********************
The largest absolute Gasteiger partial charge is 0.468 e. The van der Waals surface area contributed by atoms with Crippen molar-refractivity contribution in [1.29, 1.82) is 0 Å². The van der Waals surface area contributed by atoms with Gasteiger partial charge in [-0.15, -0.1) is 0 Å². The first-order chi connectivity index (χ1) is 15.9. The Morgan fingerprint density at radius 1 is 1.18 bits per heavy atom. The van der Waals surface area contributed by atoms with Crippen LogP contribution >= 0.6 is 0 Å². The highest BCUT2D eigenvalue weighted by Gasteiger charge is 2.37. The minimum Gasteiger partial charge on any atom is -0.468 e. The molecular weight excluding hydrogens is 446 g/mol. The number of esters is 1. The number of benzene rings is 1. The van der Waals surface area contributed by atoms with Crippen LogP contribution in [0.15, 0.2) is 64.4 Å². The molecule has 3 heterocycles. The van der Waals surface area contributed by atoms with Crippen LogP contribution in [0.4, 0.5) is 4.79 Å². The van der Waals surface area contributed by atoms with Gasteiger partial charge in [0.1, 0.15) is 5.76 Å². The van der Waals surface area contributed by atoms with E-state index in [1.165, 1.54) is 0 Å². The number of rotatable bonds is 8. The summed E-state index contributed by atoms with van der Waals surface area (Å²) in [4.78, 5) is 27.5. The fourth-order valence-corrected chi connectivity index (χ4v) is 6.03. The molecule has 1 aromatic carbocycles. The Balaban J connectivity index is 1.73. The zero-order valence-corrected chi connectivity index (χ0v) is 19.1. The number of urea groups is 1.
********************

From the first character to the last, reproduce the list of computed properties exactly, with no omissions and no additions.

The largest absolute Gasteiger partial charge is 0.468 e. The van der Waals surface area contributed by atoms with Crippen molar-refractivity contribution in [1.29, 1.82) is 0 Å². The van der Waals surface area contributed by atoms with Gasteiger partial charge in [-0.15, -0.1) is 0 Å². The first-order chi connectivity index (χ1) is 15.9. The Morgan fingerprint density at radius 1 is 1.18 bits per heavy atom. The van der Waals surface area contributed by atoms with Crippen LogP contribution >= 0.6 is 0 Å². The highest BCUT2D eigenvalue weighted by Gasteiger charge is 2.37. The minimum Gasteiger partial charge on any atom is -0.468 e. The molecular weight excluding hydrogens is 446 g/mol. The number of esters is 1. The number of benzene rings is 1. The van der Waals surface area contributed by atoms with Crippen LogP contribution in [0.15, 0.2) is 64.4 Å². The molecule has 3 heterocycles. The van der Waals surface area contributed by atoms with Crippen LogP contribution in [0.4, 0.5) is 4.79 Å². The van der Waals surface area contributed by atoms with Gasteiger partial charge in [0.1, 0.15) is 5.76 Å². The van der Waals surface area contributed by atoms with E-state index in [1.165, 1.54) is 0 Å². The number of rotatable bonds is 8. The summed E-state index contributed by atoms with van der Waals surface area (Å²) in [4.78, 5) is 27.5. The fourth-order valence-corrected chi connectivity index (χ4v) is 6.03. The molecule has 1 aromatic carbocycles. The Balaban J connectivity index is 1.73. The zero-order valence-corrected chi connectivity index (χ0v) is 19.1. The number of urea groups is 1.